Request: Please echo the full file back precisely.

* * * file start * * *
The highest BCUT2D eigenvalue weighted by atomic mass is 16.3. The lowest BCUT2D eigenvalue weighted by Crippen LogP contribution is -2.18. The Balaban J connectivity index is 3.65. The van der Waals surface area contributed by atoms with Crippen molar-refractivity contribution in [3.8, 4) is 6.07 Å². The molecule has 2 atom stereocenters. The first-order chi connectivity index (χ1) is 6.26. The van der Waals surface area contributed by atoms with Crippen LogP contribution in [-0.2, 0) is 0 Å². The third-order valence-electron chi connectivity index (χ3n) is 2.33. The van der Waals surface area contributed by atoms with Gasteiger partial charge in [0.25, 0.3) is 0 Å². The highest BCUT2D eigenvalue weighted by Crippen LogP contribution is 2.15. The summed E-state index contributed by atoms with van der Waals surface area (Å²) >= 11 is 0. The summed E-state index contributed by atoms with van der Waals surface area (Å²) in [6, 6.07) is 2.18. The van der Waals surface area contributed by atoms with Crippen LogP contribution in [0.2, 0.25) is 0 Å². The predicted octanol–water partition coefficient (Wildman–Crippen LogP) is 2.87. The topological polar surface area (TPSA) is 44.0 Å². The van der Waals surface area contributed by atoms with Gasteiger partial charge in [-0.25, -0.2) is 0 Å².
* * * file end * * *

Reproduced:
The highest BCUT2D eigenvalue weighted by atomic mass is 16.3. The lowest BCUT2D eigenvalue weighted by Crippen LogP contribution is -2.18. The Balaban J connectivity index is 3.65. The van der Waals surface area contributed by atoms with Crippen molar-refractivity contribution in [3.8, 4) is 6.07 Å². The molecule has 2 atom stereocenters. The first-order chi connectivity index (χ1) is 6.26. The van der Waals surface area contributed by atoms with Crippen LogP contribution in [-0.2, 0) is 0 Å². The third-order valence-electron chi connectivity index (χ3n) is 2.33. The van der Waals surface area contributed by atoms with Gasteiger partial charge in [0.25, 0.3) is 0 Å². The highest BCUT2D eigenvalue weighted by Crippen LogP contribution is 2.15. The summed E-state index contributed by atoms with van der Waals surface area (Å²) >= 11 is 0. The summed E-state index contributed by atoms with van der Waals surface area (Å²) in [6, 6.07) is 2.18. The van der Waals surface area contributed by atoms with Crippen LogP contribution in [0.2, 0.25) is 0 Å². The predicted octanol–water partition coefficient (Wildman–Crippen LogP) is 2.87. The topological polar surface area (TPSA) is 44.0 Å². The van der Waals surface area contributed by atoms with Gasteiger partial charge in [-0.25, -0.2) is 0 Å².